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Bob Duin maintains a pattern recognition page on [, 12/22/94.]

The Society for AI and Statistics now has a prototype WWW page at . [ai-stats, 1/23/95. Chris Matheus.]

A WWW homepage on complex dynamical systems research is at Bio/physics orientation, rather than ANNs. [Martin Dudziak (, connectionists, 10/10/94.

A 5,400-entry nonlinear dynamics bibliography can be found at or . [Peter E. Beckmann , comp.theory.dynamic-sys, 1/19/95. Bill Park.]

The constraints WWW page covers operations research and constraint satisfaction. Job ads are solicited, and will also be FTPable from . . [Michael Jampel , comp.constraints, 1/13/95. Tony Kusalik.]

David Aha is offering an annotated bibliography of machine learning, from his AI & Statistics '95 tutorial. . [, ai-stats, 1/23/95. Chris Matheus.]

John Koza's bibliography of genetic programming can be FTP'd from genetic/biblio on See for details about formats. Corrections and additions are solicited. A FAQ file for genetic programming is in and . [, genetic-programming, 1/22/95. Bill Park.]

Conrad Sabourin has compiled a bibliography of computational parsing (5,180 references; $150) and another on computational text understanding (3,830; $80), gleaned from conference proceedings and 400 periodicals. Corrections and additions are solicited, for these and his other bibliographies related to machine translation; computational morphology, lexicology, and lexicograpy; text generation; NL interfaces; CL in IS; CMC; character processing; mathematical and formal linguistics; speech processing; literary computing; computer-assisted language teaching; document processing; statistical linguistics; and OCR. INFOLINGUA inc. , P.O. Box 187 Snowdon, Montreal, Qc, H3X 3T4, CANADA. [1/16/95.]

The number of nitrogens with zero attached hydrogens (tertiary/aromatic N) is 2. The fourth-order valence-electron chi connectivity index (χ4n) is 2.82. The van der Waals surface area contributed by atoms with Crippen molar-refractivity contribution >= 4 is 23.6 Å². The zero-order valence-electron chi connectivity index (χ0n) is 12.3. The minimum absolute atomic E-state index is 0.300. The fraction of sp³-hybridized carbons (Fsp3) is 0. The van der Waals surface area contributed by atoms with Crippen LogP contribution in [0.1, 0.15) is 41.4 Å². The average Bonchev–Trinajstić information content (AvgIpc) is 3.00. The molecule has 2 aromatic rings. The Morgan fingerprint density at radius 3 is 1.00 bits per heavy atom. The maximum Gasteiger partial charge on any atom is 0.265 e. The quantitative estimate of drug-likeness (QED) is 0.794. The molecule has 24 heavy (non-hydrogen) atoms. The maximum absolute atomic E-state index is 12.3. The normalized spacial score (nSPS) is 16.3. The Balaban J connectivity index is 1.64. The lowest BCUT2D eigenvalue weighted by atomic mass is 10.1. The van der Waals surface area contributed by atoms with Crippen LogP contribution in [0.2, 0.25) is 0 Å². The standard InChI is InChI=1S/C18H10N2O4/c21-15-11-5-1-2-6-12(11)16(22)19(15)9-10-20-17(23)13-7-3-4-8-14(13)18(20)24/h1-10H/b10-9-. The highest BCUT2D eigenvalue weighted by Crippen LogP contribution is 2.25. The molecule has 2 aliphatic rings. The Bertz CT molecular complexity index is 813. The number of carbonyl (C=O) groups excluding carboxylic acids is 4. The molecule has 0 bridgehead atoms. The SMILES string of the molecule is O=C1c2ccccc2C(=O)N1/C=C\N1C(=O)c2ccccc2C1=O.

"Well, science is the theology of our times, and like the old theology it's a muddle of conflicting assertions. What gripes my gut is that is has such a miserable vocabulary and such a pallid pack of images to offer to us -- to the humble laity -- for our edification and our faith. The old priest in his black robe gave us things that seemed to have concrete existence; you prayed to the Mother of God and somebody had given you an image that looked just right for the Mother of God. The new priest in his whitish lab-coat gives you nothing at all except a constantly changing vocabulary which he -- because he usually doesn't know any Greek -- can't pronounce, and you are expected to trust him implicitly because he knows what you are too dumb to comprehend. It's the most overweening, pompous priesthood mankind has ever endured in all its recorded history, and its lack of symbol and metaphor and its zeal for abstraction drive mankind to a barren land of starved imagination." -- Simon Darcourt, in Robertson Davies' "What's Bred in the Bone." [Bob Kitzberger , 10/27/94. QOTD, 1/8/95.] (To subscribe to Quote of the Day, contact qotd-